We boarded the train leaving Hiroshima and were once again traveling through dream time.
My sense of being in someone else's movie came back when we were on an almost empty car with two large policemen who were escorting a young man in handcuffs. He looked small and vulnerable but I had no idea what he had done. That was where the real story was. I didn't take any pictures; I just looked out the window and thought about the near misses that littered my life.
We arrived in Kyoto ...
... and made our way to our Ryokan and to our room. There are many things that I did not spend as much time documenting as those things deserved; Japanese toilets (they take their toilets very seriously), onzens (click here to see someone who has given the Japanese bathing experience the time and artistry it deserves), restaurants (there were too many and the food was always wonderful), and ryokans (motels or travel lodges with small rooms). But they made this trip affordable and were charming. This was our room.
We went for a walk as soon as we stowed our bags. The Kamo River runs through Kyoto and we ended up walking beside it our first evening there.
This photo of Angela, finding directions on her smartphone, is one of my favorite shots from the trip.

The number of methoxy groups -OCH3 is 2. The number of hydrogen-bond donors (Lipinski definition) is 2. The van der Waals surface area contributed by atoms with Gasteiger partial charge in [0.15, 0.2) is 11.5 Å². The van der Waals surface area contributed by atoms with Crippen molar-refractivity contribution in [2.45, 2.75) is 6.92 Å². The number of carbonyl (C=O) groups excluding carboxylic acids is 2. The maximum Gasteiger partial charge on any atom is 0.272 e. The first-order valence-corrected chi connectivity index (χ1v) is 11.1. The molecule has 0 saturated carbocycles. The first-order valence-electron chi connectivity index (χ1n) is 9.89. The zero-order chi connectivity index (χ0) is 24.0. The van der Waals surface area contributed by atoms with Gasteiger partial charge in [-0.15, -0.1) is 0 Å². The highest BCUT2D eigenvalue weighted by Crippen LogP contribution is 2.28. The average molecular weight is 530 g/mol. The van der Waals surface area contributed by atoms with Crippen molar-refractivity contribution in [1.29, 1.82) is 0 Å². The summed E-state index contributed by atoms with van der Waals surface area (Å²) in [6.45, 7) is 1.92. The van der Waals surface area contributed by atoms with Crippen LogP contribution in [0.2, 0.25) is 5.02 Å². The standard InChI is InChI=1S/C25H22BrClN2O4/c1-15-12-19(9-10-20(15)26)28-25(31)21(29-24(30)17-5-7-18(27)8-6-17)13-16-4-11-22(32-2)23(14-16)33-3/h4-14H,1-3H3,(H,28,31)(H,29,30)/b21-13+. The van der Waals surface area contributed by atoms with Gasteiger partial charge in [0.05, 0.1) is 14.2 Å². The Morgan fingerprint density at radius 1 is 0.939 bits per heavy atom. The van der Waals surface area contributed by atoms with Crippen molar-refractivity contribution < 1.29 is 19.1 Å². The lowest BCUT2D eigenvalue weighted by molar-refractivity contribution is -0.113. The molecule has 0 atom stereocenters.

Every meal was an adventure in Japan and that evening we found a great place near the ryokan where the chef worked on a large grill and put noodles and vegetables in a batter that he moulded into a cylinder and put on another grill in front of our place setting. We then put sauces on it and ate it. A poor description of an amazing meal.
The next day Angela wanted to explore on her own. I was sitting in the lobby of the ryokan looking hopelessly at maps when I saw a young man sitting across from me doing the same thing and with an equally confused look on his face. Raphael was from Paris and he was happy to join me on my photo safari. He became a friend during our stay in Kyoto. We decided to go back along the same route that Ange and I had taken the night before, but to explore it in more detail.
We went down random streets, taking photos of whatever struck our fancy, until we found a traditional garden. It was beautiful.
Then we went back into the streets and explored the city.
Raphael made some friends. I believe they were Geisha in training.
Kyoto has an entertainment district where Geisha and Geisha in training (half jewels) can be seen. These young women may be part of that tradition. You can find out a little bit about it here. There was a strange atmosphere in this aspect of the city, with cars and their drivers waiting outside houses ...
and drunk businessmen being chauffeured through the streets. I would have liked to have spoken with this young woman to find out what her life was really like; if she really inhabited a "flower and willow world". I stumbled onto her as Raphael and I wandered aimlessly through downtown Kyoto. There were a couple of other 'tourists/photographers who were trying to get a picture. One of them was a woman who ran past me trying to set up and cursing, "She won't stop so I can get a shot". I took this photo reflexively and later I felt as close as I've ever come to feeling like paparazzi. I hope that if she saw the picture she would forgive me.
I felt more comfortable taking pictures of this beautiful bird.
More of Kyoto to come.